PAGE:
This week I’ve discovered an interesting topic currently being discussed on our General Discussion forums. The thread I’m thinking of is called “Did MMORPG.com ruin MMOs for you?” and was posted by the user Ozreth. In the original post, Ozreth discusses the difference in the way he views MMOGs and the genre now that he has been a longtime member on our site, and he wonders if all our in-depth coverage and the sometimes overwhelming amount of information on our forums has essentially ruined MMOGs for him. He says, “I sometimes feel like the discovery of this web site is what began my downward spiral of MMO gaming. Not only did it open my eyes up to so many new games that I tried them all and felt stale afterwards, but reading all of the stupid critiques about games makes me actually notice and be annoyed by the smallest things in game that I probably never would have noticed before.”
Oddly enough, I entirely understand Ozreth’s plight. I’ve been a gamer all my life, but I only got into MMOGs in my mid teens, starting out with the much maligned Star Wars Galaxies. I didn’t visit forums then, or really have many expectations for the game. I was just a huge Star Wars fan and finally the “right game” came along to get me to take the dive so to speak. When I first played Star Wars Galaxies, it was a total mess, but I really didn’t pay attention to it because I was still having so much fun, oblivious to the common issues the game exhibited, issues that seasoned MMOG veterans had experienced in many games before it. Eventually, I did get onto the game’s forums and read about the overwhelming amount of issues the game had. Having read all these things, it became incredibly hard to not notice them now. Eventually, I sought them out, and fortunately for my job I have a good eye for them, but unfortunately I’ve also lost my “innocence” as Ozreth so aptly describes it.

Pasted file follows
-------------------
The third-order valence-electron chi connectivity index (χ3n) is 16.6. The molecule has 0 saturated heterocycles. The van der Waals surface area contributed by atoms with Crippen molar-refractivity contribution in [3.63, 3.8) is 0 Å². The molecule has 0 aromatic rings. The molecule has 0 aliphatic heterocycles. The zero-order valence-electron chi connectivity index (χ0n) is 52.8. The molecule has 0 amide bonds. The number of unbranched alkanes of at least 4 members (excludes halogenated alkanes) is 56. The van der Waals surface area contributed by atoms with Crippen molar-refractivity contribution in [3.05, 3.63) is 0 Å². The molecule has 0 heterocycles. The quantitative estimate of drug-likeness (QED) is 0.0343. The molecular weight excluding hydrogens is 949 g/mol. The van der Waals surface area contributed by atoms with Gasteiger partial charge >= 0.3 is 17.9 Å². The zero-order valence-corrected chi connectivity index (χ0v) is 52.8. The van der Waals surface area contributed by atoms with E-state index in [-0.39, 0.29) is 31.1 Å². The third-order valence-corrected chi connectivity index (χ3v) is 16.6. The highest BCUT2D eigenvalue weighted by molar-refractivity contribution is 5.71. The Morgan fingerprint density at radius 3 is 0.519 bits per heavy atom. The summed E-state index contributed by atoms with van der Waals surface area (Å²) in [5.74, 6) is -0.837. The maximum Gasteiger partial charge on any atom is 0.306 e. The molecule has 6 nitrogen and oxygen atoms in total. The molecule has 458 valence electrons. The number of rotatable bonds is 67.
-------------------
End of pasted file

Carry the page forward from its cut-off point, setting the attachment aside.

Spending time on forums, especially forums like ours where we have such a passionate community can be both extremely informing and also incredibly deflating. So, I suppose the question I would ask Ozreth would be– is it worth it? I would say yes, and a simple reply by user windsoul44 illuminates why,” MMO sites have saved me countless amounts of $$$.” Also, an Nizur makes an interesting point, adding, “MMORPG.com has helped me more easily research and weed out some games. It's also introduced me to some games I had never heard of before. Forums always attract trolls, haters, fanboys and more, but the extra information available here outweighs the junk.”
Zaxxon 23 says, “most mmos today are mostly copies of each other with subtle differences.” And he would be right on the money. The fact of the matter is, the MMOG genre is high risk, and so the genre is saturated with a lot of derivative dreck that doesn’t really do much differently. The coverage here at MMORPG.com, and the passionate community that we try to cultivate here can really help inform fans of the genre in order to help separate the wheat from the chaff.
I know it might sound like were tooting our own horn here, and in some ways we are. But I genuinely believe that PC gaming, and more specifically MMOGs, are definitely a genre where being more informed can save you a lot of headaches. However, there is something to be said about that “innocence” that Ozreth describes, as being an informed consumer can be a double-edged sword. As qazyman says, “Ignorance is bliss aye.” Sometimes, I would have to agree.
Editor's Note: This is an edition of a weekly column by Community Manager Michael Bitton. Each week, Bitton takes to our message boards and examines a specific topic raised by our community. The opinions expressed are those of the author and not necessarily those of MMORPG.com, its staff or management.